Please note that the time frames discussed in this article relate only to Illinois.
Almost every legal issue has a statute of limitations. This is the window of time that you have to sue someone who has injured you or with whom you have a dispute. In Illinois, the statute of limitations sexual abuse is 10 years. However, the state permits a number of exceptions to the statute of limitations, so you should consult a lawyer experienced in sexual abuse cases to explore your options no matter when the abuse occurred.
A statute of limitations of 10 years means you must file your lawsuit against the other person within 10 years of being abused, or you lose the right to ever bring a lawsuit related to the abuse. The first exception, though, applies if you were abused when you were a child. Minors have 10 years after their 18th birthday to initiate legal action against their abuser – meaning you can file a lawsuit based on childhood sexual abuse up to your 28th birthday. If you have missed this deadline, it can be difficult to bring a lawsuit for your abuse, but it may still be possible.
Illinois has an another exception to the statute of limitations for people who have repressed memories of their childhood abuse. Repressing memories of abuse is a common coping mechanism for individuals who have suffered this type of trauma. This is especially true for victims who were children when the abuse occurred. Once a victim has recovered memories of their abuse, they have 5 years to bring a lawsuit. This is true no matter how long ago the abuse occurred. The abuse memories must be truly repressed or blocked, though. If the victim remembers the abuse but is too upset to tell anyone about it, the regular 10 year statute of limitation applies.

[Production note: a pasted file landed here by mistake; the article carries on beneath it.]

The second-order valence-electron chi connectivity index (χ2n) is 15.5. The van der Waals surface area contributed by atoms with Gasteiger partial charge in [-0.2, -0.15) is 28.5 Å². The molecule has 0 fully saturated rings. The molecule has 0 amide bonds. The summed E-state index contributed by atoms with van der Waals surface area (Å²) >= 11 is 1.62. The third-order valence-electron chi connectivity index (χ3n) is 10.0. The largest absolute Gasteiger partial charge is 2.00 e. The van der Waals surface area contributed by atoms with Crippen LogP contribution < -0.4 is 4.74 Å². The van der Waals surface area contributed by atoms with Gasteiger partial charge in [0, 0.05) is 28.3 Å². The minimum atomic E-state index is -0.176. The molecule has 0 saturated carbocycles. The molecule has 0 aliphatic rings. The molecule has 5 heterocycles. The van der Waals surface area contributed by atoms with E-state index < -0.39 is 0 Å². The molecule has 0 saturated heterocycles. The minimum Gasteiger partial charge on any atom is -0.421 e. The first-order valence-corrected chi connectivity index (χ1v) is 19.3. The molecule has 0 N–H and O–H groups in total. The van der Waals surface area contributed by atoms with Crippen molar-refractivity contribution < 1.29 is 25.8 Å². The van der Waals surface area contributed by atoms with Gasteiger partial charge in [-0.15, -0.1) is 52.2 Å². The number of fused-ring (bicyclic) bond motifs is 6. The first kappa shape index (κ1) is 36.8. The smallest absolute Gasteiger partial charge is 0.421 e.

Illinois has another exception for people who were abused as children, and then suffered continued threats, intimidation, manipulation, or fraud by the abuser or by another person acting with or for the abuser. The 10 year statute of limitations, or 5 year if it is a case of repressed memories, will not begin until the threats and intimidations stop.
Many lawyers will accept sexual abuse cases on contingency. This means you don’t have to pay any fee to your attorney until you receive a monetary award at the end of the trial or settlement from the other party. A lawyer will be more likely to take your case, especially on a contingency basis, depending on who you are suing. Most sexual abuse lawsuits are against institutions like schools and churches because these groups have insurance to pay your award or settlement. A lawyer will be less likely to take your case if you are suing an individual, like a family member, because it can be difficult to get them to pay the damage awards.
In Illinois, sexual abuse is generally defined as a variety of sexual conduct. Actions such as rape, molestation, incest and indecent exposure are all included.